Greenhouse studies were conducted to evaluate simulated drift injury to annual bedding plants. Dahlia, gazania, geranium, marigold, petunia, and salvia in the early stages of flowering were sprayed with either 2,4-D (dimethylamine salt) or dicamba (diglycolamine salt) at rates one-fifth, one-tenth, or one-twentieth the lowest labeled rate of for turfgrass. Interactions between species by time, species by treatments, and treatments by time were significant for visual injury. Species sensitivity from most sensitive to least sensitive was marigold > dahlia ≫ geranium = petunia > gazania = salvia. Dahlia was more sensitive to dicamba than 2,4-D while the opposite was true for marigold. Petunia flower initiation was reduced as dicamba or 2,4-D rate was increased. The duration of the trial may have limited flowering differences among treatments with the remaining species. Dahlia loss of apical dominance as an injury response was greater with dicamba than 2,4-D. Typical injury symptoms for dahlia included stem, leaf, and petiole epinasty along with multiple shoot growth. Gazania injury included slight leaf rolling and leaf stretching. Geranium injury included leaf curling and fewer flowers per cluster. Marigold injury included leaf node swelling and stem wall rupture with massive cellular proliferation. Petunia injury included stem and pedicel epinasty, curling of the outer portion of the corolla, and lower flower production. Salvia injury included stunting, slight flower stem curvature, and partial dieback of the terminal raceme.
James P. Gilreath, Carlene A. Chase and Salvadore J. Locascio
Cucumber (Cucumis sativus L.) growth and yield in response to application of sublethal rates of 2,4-D at several developmental stages were evaluated in field studies during two seasons. In Expt. 1, prebloom applications of 2,4-D amine reduced plant vigor and increased foliar epinasty as rates increased from 0 to 112 g·ha-1. Early and total fruit yields also declined linearly as 2,4-D rates increased; 112 g·ha-1 2,4-D reduced early yield by 25% and total yield by 20%. In Expt. 2, plant vigor declined with increasing rates of 2,4-D applied at all four stages of development from first true leaf to early fruit enlargement; however, response at stage 1 differed with time after application. Epinasty increased with 2,4-D rate when applied at all developmental stages; however the severity of the response varied with time after application for stages 1, 2, and 3, but not for stage 4. Averaged over all developmental stages, vine length, fresh weight, and yield decreased linearly as rates increased. Early and total yields with 112 g·ha-1 were 22% and 19% lower than those of nontreated plants, respectively. Growth inhibition and yield decline, pooled across 2,4-D rates, were greater when exposure occurred at the earlier stages of development. Chemical name used: (2,4-dichlorophenoxy)acetic acid (2,4-D).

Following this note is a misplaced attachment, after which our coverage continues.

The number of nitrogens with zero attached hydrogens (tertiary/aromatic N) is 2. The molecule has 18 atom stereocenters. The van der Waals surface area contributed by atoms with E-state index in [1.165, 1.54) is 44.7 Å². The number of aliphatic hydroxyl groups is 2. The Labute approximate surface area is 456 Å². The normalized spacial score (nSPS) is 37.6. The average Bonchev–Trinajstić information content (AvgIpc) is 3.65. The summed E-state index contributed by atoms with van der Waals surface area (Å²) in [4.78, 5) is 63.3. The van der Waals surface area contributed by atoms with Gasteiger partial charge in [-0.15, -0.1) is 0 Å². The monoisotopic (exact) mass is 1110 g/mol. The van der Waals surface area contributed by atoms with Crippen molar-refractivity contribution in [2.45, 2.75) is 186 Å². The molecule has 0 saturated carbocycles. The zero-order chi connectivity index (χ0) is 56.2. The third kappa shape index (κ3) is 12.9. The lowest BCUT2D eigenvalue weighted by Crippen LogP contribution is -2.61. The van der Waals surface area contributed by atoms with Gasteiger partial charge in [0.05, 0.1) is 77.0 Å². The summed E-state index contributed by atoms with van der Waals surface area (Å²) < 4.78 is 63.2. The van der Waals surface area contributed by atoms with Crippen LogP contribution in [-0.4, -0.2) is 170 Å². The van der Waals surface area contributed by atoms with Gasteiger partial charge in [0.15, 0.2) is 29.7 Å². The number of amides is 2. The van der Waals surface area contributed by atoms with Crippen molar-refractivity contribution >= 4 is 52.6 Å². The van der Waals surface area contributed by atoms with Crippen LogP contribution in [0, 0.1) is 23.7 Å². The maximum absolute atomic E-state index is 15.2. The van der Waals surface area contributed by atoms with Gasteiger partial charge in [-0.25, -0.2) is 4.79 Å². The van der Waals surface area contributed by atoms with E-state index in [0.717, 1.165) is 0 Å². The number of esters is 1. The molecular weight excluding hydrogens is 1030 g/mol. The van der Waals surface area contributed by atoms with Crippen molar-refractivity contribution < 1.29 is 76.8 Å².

Kiyoshi Yokota, Koichi Murashita, Masanobu Nonaka and Koichi Hirai
Since 1987 some chemicals have been examined for thinning of apple, while concidering the safety for humans, animals and bees. Ethyl 5-chloro-3 (1H) - indazorylacetate (Ethychlozate) had the same effect as Carbaryl on `Fuji' cultivor Suitable results were obtained by 40ppm solution spray at 2 to 3 weeks after full bloom. An addition of 300ppm Ethephon increased thinning effects on `Fuji'. But over thinning occured on `Tsugaru'. `Jonagold' and `Jonathan' by same concentration of Ethychlozate or Ethychlozate plus Ethephon.
Thinning effects were more severe on the lateral fruits than on the center fruits. The results were advantageous for apple growing in Japan as center fruits are very important. Epinasty, russet and other injuries caused by Ethychlozate sprayed were not recognized.